Saturday, April 9, 2005

Syracuse Post Standard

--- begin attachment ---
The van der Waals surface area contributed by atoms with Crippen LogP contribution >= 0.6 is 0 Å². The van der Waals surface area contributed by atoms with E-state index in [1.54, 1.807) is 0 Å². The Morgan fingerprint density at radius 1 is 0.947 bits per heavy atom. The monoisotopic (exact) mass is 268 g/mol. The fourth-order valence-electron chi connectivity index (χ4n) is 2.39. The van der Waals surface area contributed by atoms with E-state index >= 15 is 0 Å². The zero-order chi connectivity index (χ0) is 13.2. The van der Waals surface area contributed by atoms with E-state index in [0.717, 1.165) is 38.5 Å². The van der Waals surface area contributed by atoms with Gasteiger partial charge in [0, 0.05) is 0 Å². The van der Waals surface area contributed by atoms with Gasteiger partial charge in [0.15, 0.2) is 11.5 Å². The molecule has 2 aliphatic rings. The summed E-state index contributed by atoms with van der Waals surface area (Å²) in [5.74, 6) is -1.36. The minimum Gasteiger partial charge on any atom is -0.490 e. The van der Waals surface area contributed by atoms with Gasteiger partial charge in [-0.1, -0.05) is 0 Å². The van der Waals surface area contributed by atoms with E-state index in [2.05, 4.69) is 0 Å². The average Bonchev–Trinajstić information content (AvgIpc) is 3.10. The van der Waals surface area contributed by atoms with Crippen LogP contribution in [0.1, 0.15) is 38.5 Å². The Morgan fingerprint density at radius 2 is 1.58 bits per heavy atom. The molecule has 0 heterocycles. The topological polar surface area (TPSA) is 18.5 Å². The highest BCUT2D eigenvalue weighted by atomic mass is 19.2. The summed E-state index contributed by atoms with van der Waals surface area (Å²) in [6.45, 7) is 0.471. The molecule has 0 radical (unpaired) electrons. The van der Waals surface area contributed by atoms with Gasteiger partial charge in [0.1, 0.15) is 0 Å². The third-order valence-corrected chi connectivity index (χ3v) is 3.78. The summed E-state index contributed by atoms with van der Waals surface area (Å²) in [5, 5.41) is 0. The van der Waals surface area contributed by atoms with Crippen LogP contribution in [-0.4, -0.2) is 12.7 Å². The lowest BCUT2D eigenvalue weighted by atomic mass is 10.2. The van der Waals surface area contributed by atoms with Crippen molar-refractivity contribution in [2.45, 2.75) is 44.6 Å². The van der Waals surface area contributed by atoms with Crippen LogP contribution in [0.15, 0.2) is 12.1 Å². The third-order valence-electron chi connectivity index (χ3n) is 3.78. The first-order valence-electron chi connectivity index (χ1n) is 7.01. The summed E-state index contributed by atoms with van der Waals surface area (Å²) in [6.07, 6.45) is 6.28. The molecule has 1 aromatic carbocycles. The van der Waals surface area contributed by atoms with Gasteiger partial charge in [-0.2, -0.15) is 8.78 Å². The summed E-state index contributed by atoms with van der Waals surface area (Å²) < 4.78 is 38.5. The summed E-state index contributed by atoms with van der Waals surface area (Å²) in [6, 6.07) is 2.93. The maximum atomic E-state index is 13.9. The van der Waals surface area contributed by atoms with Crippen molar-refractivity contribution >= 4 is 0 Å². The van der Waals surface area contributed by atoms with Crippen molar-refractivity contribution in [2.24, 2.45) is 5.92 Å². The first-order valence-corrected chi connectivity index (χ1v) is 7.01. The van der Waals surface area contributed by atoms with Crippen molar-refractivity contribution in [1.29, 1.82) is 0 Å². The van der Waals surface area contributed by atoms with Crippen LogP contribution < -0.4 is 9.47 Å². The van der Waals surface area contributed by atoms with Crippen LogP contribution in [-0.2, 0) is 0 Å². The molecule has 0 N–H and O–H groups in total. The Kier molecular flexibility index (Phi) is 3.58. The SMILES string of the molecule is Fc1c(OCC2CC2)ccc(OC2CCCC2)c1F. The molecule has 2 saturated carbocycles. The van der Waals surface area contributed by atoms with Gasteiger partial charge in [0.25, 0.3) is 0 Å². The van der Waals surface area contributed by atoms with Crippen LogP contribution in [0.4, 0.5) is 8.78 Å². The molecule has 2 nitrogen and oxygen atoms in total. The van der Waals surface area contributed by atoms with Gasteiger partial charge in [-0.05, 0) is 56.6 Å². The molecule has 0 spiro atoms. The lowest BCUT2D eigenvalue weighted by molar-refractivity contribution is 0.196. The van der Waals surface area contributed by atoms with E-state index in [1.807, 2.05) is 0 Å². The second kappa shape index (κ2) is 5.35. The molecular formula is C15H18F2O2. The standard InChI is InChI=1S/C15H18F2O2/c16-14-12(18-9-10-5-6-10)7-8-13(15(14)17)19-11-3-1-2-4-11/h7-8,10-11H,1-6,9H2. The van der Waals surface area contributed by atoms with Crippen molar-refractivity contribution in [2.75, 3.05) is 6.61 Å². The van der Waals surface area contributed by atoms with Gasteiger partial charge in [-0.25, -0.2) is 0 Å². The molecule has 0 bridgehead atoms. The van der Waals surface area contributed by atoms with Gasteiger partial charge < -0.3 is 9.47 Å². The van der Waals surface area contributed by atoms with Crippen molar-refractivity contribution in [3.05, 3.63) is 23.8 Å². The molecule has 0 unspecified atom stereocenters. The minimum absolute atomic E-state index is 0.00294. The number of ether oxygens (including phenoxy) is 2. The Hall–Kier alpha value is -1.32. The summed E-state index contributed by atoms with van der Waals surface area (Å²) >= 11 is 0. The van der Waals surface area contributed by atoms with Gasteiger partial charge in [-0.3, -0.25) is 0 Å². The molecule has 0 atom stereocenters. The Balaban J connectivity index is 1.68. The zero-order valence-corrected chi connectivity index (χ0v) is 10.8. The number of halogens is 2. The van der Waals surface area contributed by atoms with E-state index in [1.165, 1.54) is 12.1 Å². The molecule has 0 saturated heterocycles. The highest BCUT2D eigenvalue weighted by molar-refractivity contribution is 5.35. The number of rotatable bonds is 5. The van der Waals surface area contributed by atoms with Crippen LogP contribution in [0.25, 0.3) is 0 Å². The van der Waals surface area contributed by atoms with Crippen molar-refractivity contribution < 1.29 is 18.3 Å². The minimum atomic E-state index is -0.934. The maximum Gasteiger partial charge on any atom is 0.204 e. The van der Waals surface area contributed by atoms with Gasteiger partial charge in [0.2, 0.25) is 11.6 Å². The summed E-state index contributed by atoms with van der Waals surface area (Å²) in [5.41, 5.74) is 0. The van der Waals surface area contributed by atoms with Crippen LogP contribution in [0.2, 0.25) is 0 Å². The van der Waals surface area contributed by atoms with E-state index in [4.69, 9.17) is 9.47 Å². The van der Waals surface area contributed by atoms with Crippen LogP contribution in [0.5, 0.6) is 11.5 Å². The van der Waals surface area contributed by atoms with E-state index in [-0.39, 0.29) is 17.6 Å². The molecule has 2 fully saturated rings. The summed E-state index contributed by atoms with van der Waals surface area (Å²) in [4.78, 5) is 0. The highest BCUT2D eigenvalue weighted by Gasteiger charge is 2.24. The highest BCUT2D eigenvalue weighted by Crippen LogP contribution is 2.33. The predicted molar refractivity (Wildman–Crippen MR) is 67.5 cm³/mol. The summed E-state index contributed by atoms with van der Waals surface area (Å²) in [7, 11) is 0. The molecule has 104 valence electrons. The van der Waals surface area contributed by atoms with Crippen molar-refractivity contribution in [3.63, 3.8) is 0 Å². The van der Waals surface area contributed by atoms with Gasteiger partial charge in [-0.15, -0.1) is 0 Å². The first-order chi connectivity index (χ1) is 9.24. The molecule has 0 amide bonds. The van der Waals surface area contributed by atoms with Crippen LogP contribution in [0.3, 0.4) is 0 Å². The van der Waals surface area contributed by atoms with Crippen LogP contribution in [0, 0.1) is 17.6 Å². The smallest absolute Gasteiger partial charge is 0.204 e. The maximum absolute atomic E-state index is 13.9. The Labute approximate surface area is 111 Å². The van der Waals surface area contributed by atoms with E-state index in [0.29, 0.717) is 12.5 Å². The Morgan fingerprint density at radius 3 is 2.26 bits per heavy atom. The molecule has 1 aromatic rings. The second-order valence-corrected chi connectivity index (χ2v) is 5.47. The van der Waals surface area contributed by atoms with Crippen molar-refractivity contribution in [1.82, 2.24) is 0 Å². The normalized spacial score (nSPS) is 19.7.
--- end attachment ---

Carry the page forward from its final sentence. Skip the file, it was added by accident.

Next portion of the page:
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Post-Standard, The (Newspaper) - April 9, 2005, Syracuse, New York r The Post-Standard Affiliated with Syrocusc.com SATURDAY, APRIL 9, 2005 FINAL EDITION C 2005 The Post-Standard SYRACUSE, N.Y. 50 CENTS THE FUNERAL OF THE PEOPLE'S PO Santo! Santo! Jerry WORLD DIGNITARIES, including Afghan President Hamid Karzai (second from right) watch as Pope John Paul ll's cypress coffin goes by in St. Peter's Square at the Vatican Friday. Four kings, five queens, 14 leaders of other religions and at least 70 prime ministers and presidents were present. Jasper Associated Press SPECIAL iltiiCI9iOriM SECTION INSiDE Under a clear Vatican City sky, thousands of exuberant mourners, chanting "santo, santo, or saint, gathered Friday in the shadow of the Basilica of St. Peter and bid farewell to Pope John Paul II. With his simple wooden casket before them, the people and a host of the world's political and religious leaders heard readings from the Gospels. They heard of Karol Wojtyla's journey from wartime Poland to the Vatican. And they heard of the suffering of his last days. The crowd responded with repeated applause. The funeral began at 10 a.m. local time (4 a.m. Two hours and 40 minutes later, the cardinals filed back into the basilica. The pallbearers, in turn, hoisted the cypress coffin onto their shoulders and rotated the box to show it one more time to the crowd, which roared its appreciation. It was a curtain call at the end of one of the largest funerals in modem history. Tears flowed down from thousands of faces to the cobblestones of St. Peter's Square. CARDINALS GATHERED in St. Peter's Square for Pope John Paul ll's funeral Mass hold on to their miters in the wind. During the service, the crowd responded with repeated applause and repeated chants of the pontiff's Italian name, and their hope that he would be named a saint: "Giovanni Paolo. Giovanni Paolo. Santo. Santo. Santo." BRIGHT SUNSHINE The sun will shine today, and temperatures will climb near 60. Sunday be just as sunny, and warmer. Complete forecast, D-10 57 LOW: -36 Corrections Daryl Gross" Jamal Crawford's Matt Gorman's Nielsen Call Deputy Executive Editor Tim Bunn at 470-2240 to dis- cuss correcting a news story. THE POST-STANDARD LaFayette man dies in motorcycle crash Motorcyclist Joseph A. Frigon, 42, was killed Friday night on Apulia Road in LaFayette, less than a mile from his home. His Harley Davidson bike hit a tree and landed in a ditch, troopers said. LOCAL, PAGE B-1 WIXT-TV (Channel 9) reporter Jean Kessner has left the station. Although a station receptionist con- firmed Friday that Kessner wasn't working anymore at the ABC affili- ate, General Manager Theresa Under- wood declined to confirm it "I'm not in a position to discuss that at this Underwood said. Kessner couldn't be reached for comment. According to a brief biog- raphy of Kessner that was posted until recently at Channel 9's Web site, www.wixt.com, she had been an in- vestigative reporter at Channel 9 since 1979. Patakis purchase Fla. home for Gov. George Pataki and his wife, Libby. bought a one-story house in the Palm Beach area of Florida last year. First lady Libby Pataki is listed as the buyer in records on file at the Palm Beach County clerk's office. The home cost The Patakis purchased the three- bedroom house on Singer Island, near the intercoastal waterway and the At- lantic Ocean, as an investment, spokesman David Catalfamo said. The Patakis are planning to dis- close the purchase publicly next Fri- day as part of their tax returns for 2004. Catalfamo said the Patakis had no previous relationship with the seller. He was unable Friday to name the real estate brokers involved. NEW YORK, PAGCA-4 Post office asks for 39-cent stamp The post office wants an extra 2-cents-worth for its stamps. However, at the same time Friday that the agency proposed the stamp price increase, it also invited Con- gress to come up with a way to elimi- nate the need for it. The proposal sent to the indepen- dent Postal Rate Commission calis for increases to take effect early next year. They would boost first-class stamps from 37 cents to 39 cents, in- crease post cards from 23 cents to 24 cents and raise other postal prices similarly. In announcing the rate proposal, the U.S. Postal Service said it is needed only because a 2003 law re- quires the agency to place S3.1 billion annually in an escrow account. Postal officials have been urging lo urop Uiui rccjuircnicru and said they will withdraw the rate request if Congress does so. The Associated Press Rally against U.S. set for Baghdad A U.S. soldier was killed by a roadside bomb in northern. Iraq on Friday, and Shiite protesters began streaming toward the capital for a demonstration against the U.S. pres- ence in Iraq today, the second anni- versary of the fall of Baghdad. The soldier was struck and killed at noon near Hawija, about 30 miles west of the northern city of Kirkuk, U.S. military officials said in a statement. A U.S. Marine was also killed Wednesday in a vehicle acci- dent during combat operations west of the capital in Anbar Province, mili- tary officials said Friday. In Basra, an Iraqi army official was shot dead in a restaurant on Thursday night, officials said Friday. The offi- cer, Maj. Mahmoud Hassan al-Yassi- ri, was dining with a friend when gun- men burst into the restaurant, fired into the air to scatter the other diners, and then shot Hassan in the head. STORY, PAGE A-3 ..-v.. J